New York and Landsat
From the iconic skyline of New York City to the forested landscapes of the Adirondack Mountains and the countryside of the Allegheny Plateau, the State of New York is overflowing with diversity and life. Bordered by the Atlantic Ocean on the east and two of the Great Lakes to the north and west, New York has more than 7,600 lakes, ponds, and reservoirs and more than 70,000 miles of rivers and streams. New York’s stewardship of its freshwater resources is fundamental to the health and well-being of all who work at, reside in, and visit the State’s landmarks and places.
Harmful algal blooms (HABs) in the State’s waterbodies are a growing concern and threaten the health of the region and its inhabitants. Images and data from Landsat satellites continue to provide critical information to scientists, public health officials, and resource managers who are studying the effects and risks of the problem.
Here is a closer look at just a few examples of the value of Landsat to New York.
Urban Heat Equality Mapping
The New York City Council recently used Landsat 8 data to map relative summer temperatures to see which parts of the city are hotter than others. Urban heat islands, where daytime and nighttime temperatures are higher and air pollution helps trap heat, can contribute to health problems and even deaths. The City Council aims to help residents in the warmer neighborhoods, largely in Brooklyn and Queens, with cooling programs in homes and centers. Future heat waves could result in fewer deaths and illnesses because of these cooling programs. As climate change raises temperatures, these efforts will become even more important (New York City Council, 2020).
Harmful Algal Bloom Action Plans
New York State Department of Environmental Conservation recognizes how crucial protecting water quality is to the health and well-being of its people and its ecosystems. Its Water Quality Rapid Response Team used Landsat 8 data to help map HABs on 12 priority lakes throughout the State. The satellite imagery from 2015 to 2017 helped in estimating the concentration of chlorophyll-a, a pigment indicative of algae, in the lakes. The Water Quality Rapid Response Team then collaborated with experts and local stakeholders to develop HAB action plans for the lakes that address contributing factors such as phosphorus pollution. Authorities can use knowledge gained from these 12 lakes to help protect other threatened lakes across the State (New York State Department of Environmental Conservation, 2021).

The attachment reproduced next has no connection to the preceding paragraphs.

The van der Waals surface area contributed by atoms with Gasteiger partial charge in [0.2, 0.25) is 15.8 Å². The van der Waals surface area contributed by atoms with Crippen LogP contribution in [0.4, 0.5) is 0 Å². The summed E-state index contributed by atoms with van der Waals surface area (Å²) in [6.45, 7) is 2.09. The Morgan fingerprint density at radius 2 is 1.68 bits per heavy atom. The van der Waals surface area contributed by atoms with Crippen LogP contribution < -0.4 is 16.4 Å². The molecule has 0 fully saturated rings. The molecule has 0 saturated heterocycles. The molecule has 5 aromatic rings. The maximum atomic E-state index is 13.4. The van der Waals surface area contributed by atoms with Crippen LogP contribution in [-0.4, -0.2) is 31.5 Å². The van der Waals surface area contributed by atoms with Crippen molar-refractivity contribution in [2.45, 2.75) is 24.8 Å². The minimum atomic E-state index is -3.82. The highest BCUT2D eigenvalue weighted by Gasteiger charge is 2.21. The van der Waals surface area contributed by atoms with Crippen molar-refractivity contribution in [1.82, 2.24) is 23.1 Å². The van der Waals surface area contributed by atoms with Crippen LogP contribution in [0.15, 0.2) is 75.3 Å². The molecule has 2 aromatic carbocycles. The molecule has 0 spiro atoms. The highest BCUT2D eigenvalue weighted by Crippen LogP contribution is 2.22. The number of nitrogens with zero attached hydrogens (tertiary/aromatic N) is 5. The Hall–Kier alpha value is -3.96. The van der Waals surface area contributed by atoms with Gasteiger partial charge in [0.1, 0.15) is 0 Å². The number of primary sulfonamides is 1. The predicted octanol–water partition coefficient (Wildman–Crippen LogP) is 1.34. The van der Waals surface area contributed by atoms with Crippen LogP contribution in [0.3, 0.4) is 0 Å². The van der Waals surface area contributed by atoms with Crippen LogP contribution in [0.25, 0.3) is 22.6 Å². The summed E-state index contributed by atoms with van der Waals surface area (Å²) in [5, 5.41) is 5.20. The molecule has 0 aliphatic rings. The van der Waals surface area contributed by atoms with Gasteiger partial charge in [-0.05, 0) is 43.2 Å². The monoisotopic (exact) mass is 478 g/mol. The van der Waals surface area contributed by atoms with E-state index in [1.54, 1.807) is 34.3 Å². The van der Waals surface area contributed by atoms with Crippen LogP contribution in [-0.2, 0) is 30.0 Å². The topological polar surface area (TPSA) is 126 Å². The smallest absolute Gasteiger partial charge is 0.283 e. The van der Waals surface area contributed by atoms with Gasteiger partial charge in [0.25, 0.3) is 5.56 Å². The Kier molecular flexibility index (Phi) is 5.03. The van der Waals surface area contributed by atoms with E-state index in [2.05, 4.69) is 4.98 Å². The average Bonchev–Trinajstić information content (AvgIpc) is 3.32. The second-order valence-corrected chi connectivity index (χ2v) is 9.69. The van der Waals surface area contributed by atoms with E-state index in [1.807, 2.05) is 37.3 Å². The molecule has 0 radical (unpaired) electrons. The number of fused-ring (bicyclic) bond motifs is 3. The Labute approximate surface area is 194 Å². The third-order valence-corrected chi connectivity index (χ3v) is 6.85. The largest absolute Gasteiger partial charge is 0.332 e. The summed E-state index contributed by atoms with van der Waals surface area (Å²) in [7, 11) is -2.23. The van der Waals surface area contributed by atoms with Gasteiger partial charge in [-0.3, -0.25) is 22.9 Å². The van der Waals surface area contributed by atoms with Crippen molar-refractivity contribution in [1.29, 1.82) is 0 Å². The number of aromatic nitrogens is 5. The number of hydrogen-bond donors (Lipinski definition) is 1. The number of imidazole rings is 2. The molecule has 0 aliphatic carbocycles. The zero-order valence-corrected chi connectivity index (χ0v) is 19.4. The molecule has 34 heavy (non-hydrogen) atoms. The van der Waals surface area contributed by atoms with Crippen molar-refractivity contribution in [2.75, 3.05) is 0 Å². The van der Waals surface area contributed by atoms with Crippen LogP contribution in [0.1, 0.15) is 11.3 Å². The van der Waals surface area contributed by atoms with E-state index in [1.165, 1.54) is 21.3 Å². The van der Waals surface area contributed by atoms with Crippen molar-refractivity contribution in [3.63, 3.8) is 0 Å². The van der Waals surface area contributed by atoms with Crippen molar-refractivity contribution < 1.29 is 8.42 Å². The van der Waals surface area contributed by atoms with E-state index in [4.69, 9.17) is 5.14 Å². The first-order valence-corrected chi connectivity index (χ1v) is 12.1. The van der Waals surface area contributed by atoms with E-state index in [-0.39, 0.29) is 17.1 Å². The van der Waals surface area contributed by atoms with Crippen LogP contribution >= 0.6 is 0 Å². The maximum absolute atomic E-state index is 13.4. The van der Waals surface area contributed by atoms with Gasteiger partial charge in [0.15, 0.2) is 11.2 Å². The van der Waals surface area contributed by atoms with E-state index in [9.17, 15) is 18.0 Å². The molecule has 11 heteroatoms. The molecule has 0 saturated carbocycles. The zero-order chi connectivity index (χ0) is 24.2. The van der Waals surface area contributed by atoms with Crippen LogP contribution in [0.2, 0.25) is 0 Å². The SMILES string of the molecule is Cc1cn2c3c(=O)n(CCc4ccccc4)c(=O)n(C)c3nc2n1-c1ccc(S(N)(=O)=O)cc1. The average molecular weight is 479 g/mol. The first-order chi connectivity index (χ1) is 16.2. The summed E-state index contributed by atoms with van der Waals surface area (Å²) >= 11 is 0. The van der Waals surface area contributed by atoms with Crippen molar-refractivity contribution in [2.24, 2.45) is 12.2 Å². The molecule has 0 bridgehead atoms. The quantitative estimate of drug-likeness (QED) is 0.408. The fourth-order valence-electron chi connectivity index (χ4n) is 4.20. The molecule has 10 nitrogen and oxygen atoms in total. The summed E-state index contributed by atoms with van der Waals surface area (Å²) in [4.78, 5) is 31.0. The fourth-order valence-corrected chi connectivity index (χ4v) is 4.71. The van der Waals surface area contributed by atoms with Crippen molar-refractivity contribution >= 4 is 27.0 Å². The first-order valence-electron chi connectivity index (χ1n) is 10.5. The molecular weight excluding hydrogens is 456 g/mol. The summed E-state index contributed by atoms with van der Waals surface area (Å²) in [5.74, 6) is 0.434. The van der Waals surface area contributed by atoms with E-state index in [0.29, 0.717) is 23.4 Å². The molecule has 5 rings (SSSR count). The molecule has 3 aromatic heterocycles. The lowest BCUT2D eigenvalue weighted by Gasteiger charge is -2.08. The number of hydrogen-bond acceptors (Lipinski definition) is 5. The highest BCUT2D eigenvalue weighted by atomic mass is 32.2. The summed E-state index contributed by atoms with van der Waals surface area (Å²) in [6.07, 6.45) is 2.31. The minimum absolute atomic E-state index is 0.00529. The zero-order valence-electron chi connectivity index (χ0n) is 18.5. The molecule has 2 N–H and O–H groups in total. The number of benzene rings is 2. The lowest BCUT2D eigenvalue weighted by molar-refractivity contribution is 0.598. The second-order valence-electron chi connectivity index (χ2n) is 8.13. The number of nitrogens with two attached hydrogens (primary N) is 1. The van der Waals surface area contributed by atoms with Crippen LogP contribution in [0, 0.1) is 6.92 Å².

Invasive Species in Hemlock Trees
Scientists used imagery from Landsat 8 to map eastern hemlock stands in Upstate New York. Hemlock woolly adelgid, an invasive species, has been spreading through eastern hemlock stands in States along the east coast, killing the conifers. Although two regions in New York—Adirondack Park and Tug Hill State Forest—traditionally had been considered too cold for the hemlock woolly adelgid to survive, they are also considered at risk of infestation. This mapping helps partners, including the New York State Department of Environmental Conservation, develop risk models and preventative programs for additional at-risk areas (NASA, 2017). Satellite surveillance also can help agencies track changes in currently infested tree stands, including a recent discovery in an Adirondack campground (Arnold, 2020).
National Land Imaging Program Benefits—New York
The U.S. Geological Survey (USGS) National Land Imaging Program provides a wide range of satellite imagery and other remotely sensed and geospatial data to Government, commercial, academic, and public users. Those users can get worldwide access to Landsat satellite data through the National Land Imaging Program-funded USGS Earth Resources Observation and Science (EROS) Center.
Landsat—Critical Information Infrastructure for the Nation